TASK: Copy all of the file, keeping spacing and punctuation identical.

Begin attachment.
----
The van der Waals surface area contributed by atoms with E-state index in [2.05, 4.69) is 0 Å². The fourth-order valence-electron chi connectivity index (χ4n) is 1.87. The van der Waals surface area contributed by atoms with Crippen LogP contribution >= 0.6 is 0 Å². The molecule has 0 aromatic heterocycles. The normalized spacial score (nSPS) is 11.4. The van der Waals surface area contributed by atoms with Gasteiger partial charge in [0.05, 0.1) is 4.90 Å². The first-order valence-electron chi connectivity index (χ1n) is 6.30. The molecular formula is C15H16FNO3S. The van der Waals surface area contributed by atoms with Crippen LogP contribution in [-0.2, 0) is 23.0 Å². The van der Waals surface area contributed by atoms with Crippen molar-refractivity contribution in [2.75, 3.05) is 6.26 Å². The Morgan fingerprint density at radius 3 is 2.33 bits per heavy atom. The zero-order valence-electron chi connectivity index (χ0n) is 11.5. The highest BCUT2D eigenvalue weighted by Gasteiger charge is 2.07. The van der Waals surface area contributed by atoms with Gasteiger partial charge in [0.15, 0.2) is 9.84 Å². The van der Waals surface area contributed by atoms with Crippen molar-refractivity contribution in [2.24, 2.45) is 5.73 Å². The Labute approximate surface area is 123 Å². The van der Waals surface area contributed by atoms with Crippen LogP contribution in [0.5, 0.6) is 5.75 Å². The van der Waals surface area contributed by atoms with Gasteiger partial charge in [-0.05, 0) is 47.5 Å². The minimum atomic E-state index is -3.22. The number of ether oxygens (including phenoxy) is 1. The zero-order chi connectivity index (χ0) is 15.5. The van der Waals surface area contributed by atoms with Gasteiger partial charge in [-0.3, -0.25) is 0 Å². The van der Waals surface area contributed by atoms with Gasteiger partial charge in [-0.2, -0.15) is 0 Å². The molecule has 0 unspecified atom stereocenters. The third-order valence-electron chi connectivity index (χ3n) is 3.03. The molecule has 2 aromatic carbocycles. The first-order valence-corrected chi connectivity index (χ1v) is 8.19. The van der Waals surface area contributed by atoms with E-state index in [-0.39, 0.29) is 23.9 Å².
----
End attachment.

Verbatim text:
The van der Waals surface area contributed by atoms with E-state index in [2.05, 4.69) is 0 Å². The fourth-order valence-electron chi connectivity index (χ4n) is 1.87. The van der Waals surface area contributed by atoms with Crippen LogP contribution >= 0.6 is 0 Å². The molecule has 0 aromatic heterocycles. The normalized spacial score (nSPS) is 11.4. The van der Waals surface area contributed by atoms with Gasteiger partial charge in [0.05, 0.1) is 4.90 Å². The first-order valence-electron chi connectivity index (χ1n) is 6.30. The molecular formula is C15H16FNO3S. The van der Waals surface area contributed by atoms with Crippen LogP contribution in [-0.2, 0) is 23.0 Å². The van der Waals surface area contributed by atoms with Crippen molar-refractivity contribution in [2.75, 3.05) is 6.26 Å². The Morgan fingerprint density at radius 3 is 2.33 bits per heavy atom. The zero-order valence-electron chi connectivity index (χ0n) is 11.5. The highest BCUT2D eigenvalue weighted by Gasteiger charge is 2.07. The van der Waals surface area contributed by atoms with Gasteiger partial charge in [0.15, 0.2) is 9.84 Å². The van der Waals surface area contributed by atoms with Crippen molar-refractivity contribution in [2.24, 2.45) is 5.73 Å². The Labute approximate surface area is 123 Å². The van der Waals surface area contributed by atoms with Crippen LogP contribution in [0.5, 0.6) is 5.75 Å². The van der Waals surface area contributed by atoms with Gasteiger partial charge in [-0.05, 0) is 47.5 Å². The minimum atomic E-state index is -3.22. The number of ether oxygens (including phenoxy) is 1. The zero-order chi connectivity index (χ0) is 15.5. The van der Waals surface area contributed by atoms with Gasteiger partial charge in [-0.3, -0.25) is 0 Å². The van der Waals surface area contributed by atoms with Gasteiger partial charge in [-0.2, -0.15) is 0 Å². The molecule has 0 unspecified atom stereocenters. The third-order valence-electron chi connectivity index (χ3n) is 3.03. The molecule has 2 aromatic carbocycles. The first-order valence-corrected chi connectivity index (χ1v) is 8.19. The van der Waals surface area contributed by atoms with E-state index in [-0.39, 0.29) is 23.9 Å².